I’m afraid I did an injustice to Long Tack Sam in my book No Applause, implying that he was just one of a whole line of copycats of Ching Ling Foo. A more accurate reading would be this: Ching started a craze in the U.S. for Chinese magicians. Long (unlike many) was a legitimate Chinese magician who’d been practicing the ancient art in his native China since the age of nine and had performed in many countries with his own large company prior to arriving in the U.S., so it would be hard to accuse him of jumping on any bandwagon.
Born Lung Te Shan in 1885, he was a member of the Tian-Kwian troupe touring Europe when the first Chinese Revolution (the Republican one as opposed to the Communist one) hit in 1911. The troupe folded, so Long started his own and came to the U.S. He was a smash, thanks to famous illusions like the goldfish bowl trick, in which he (with nothing in his hands) would do a somersault at the end of which he’d be holding a twenty pound bowl full of water and live goldfish. Houdini is rumored to have appropriated Long’s trick of pulling a long thread full of sharp needles out of his mouth, and patenting the stunt as his own.
Long was primarily based in the U.S. throughout the nineteen-teens, and he was a Big Time vaudeville and post-vaudeville staple here at least through the 1940s. But the world was truly his home, for reasons both good and bad. The good: like all non-verbal variety acts, language was not a barrier, so he could perform literally everywhere. And they loved him everywhere–from China to Australia to South America to the U.S. to Europe. But the 20th century was a troubled century. As rich as he was (his career indeed made him rich) and as he well loved as he was, the fact that he was Chinese and that his wife was Austrian, made life a series of family separations, refugee flights and expulsions. He was cut off from his family during World War One. Thereafter his wife and kids traveled with him as part of the act, which caused complications a few decades later. During the Nazi years, they had to leave Austria because Long was Chinese; and then the Allied countries because his wife was Austrian! Then he lived in China for awhile until the Communist takeover made that impossible. He spent his last few years retired with his wife back in Austria and passed away in 1961.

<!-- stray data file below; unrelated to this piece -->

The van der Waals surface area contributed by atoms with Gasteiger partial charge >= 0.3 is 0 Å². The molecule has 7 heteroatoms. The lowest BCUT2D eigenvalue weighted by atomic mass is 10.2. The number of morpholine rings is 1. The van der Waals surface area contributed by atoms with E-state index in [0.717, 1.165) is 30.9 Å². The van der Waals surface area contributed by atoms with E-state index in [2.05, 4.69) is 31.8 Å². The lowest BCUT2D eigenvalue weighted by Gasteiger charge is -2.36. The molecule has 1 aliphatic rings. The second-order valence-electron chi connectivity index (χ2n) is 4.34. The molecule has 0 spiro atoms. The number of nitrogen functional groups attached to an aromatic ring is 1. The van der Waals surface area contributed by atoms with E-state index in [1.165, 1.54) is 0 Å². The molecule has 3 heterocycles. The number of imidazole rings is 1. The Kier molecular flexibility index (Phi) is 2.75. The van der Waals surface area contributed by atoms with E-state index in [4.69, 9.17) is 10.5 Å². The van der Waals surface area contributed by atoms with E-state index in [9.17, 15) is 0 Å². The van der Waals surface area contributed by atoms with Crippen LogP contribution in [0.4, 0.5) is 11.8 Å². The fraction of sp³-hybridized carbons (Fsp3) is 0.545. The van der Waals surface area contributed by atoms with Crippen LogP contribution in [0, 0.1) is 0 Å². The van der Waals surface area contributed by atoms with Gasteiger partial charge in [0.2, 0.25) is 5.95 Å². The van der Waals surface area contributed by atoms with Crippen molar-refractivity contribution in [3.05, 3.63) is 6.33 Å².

The go-to book on all things Long Tack Sam is the charming 2007 book The Magical Life of Long Tack Sam, written by his great-granddaughter Ann Marie Fleming, based on her documentary film of the same name. She did an astounding amount of detective work, criss-crossing the globe almost as many times as Long had. Long had left a substantial material legacy but in only a few decades it had been scattered to the four winds, to museums, private collections, and in the hands of family members. And one of the experts she interviewed was our old friend Mark Mitton!
To learn more about vaudeville, consult No Applause, Just Throw Money: The Book That Made Vaudeville Famous, available at Amazon, Barnes and Noble, and wherever nutty books are sold.